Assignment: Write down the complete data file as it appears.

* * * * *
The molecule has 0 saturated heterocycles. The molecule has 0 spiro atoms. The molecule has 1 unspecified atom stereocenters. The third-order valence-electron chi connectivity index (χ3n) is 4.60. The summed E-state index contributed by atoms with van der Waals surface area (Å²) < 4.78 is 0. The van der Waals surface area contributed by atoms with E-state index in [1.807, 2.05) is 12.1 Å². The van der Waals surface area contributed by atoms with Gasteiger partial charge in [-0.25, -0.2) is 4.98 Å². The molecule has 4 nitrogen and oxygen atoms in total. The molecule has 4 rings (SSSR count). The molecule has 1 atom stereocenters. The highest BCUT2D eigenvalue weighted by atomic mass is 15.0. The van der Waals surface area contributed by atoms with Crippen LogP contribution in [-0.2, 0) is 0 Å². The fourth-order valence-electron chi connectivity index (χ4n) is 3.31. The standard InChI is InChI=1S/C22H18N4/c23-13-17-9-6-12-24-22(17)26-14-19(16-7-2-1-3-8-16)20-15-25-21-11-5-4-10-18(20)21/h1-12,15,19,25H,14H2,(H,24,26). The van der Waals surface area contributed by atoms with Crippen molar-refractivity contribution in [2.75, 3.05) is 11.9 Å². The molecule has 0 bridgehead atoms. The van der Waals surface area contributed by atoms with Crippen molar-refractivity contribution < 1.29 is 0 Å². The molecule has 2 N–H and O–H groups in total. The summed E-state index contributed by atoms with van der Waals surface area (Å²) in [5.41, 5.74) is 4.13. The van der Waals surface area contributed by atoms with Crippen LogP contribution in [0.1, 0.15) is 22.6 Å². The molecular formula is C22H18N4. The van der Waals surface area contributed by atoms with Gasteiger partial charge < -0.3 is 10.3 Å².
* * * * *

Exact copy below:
The molecule has 0 saturated heterocycles. The molecule has 0 spiro atoms. The molecule has 1 unspecified atom stereocenters. The third-order valence-electron chi connectivity index (χ3n) is 4.60. The summed E-state index contributed by atoms with van der Waals surface area (Å²) < 4.78 is 0. The van der Waals surface area contributed by atoms with E-state index in [1.807, 2.05) is 12.1 Å². The van der Waals surface area contributed by atoms with Gasteiger partial charge in [-0.25, -0.2) is 4.98 Å². The molecule has 4 nitrogen and oxygen atoms in total. The molecule has 4 rings (SSSR count). The molecule has 1 atom stereocenters. The highest BCUT2D eigenvalue weighted by atomic mass is 15.0. The van der Waals surface area contributed by atoms with Crippen LogP contribution in [-0.2, 0) is 0 Å². The fourth-order valence-electron chi connectivity index (χ4n) is 3.31. The standard InChI is InChI=1S/C22H18N4/c23-13-17-9-6-12-24-22(17)26-14-19(16-7-2-1-3-8-16)20-15-25-21-11-5-4-10-18(20)21/h1-12,15,19,25H,14H2,(H,24,26). The van der Waals surface area contributed by atoms with Crippen molar-refractivity contribution in [2.75, 3.05) is 11.9 Å². The molecule has 0 bridgehead atoms. The van der Waals surface area contributed by atoms with Crippen molar-refractivity contribution < 1.29 is 0 Å². The molecule has 2 N–H and O–H groups in total. The summed E-state index contributed by atoms with van der Waals surface area (Å²) in [5.41, 5.74) is 4.13. The van der Waals surface area contributed by atoms with Crippen LogP contribution in [0.1, 0.15) is 22.6 Å². The molecular formula is C22H18N4. The van der Waals surface area contributed by atoms with Gasteiger partial charge < -0.3 is 10.3 Å².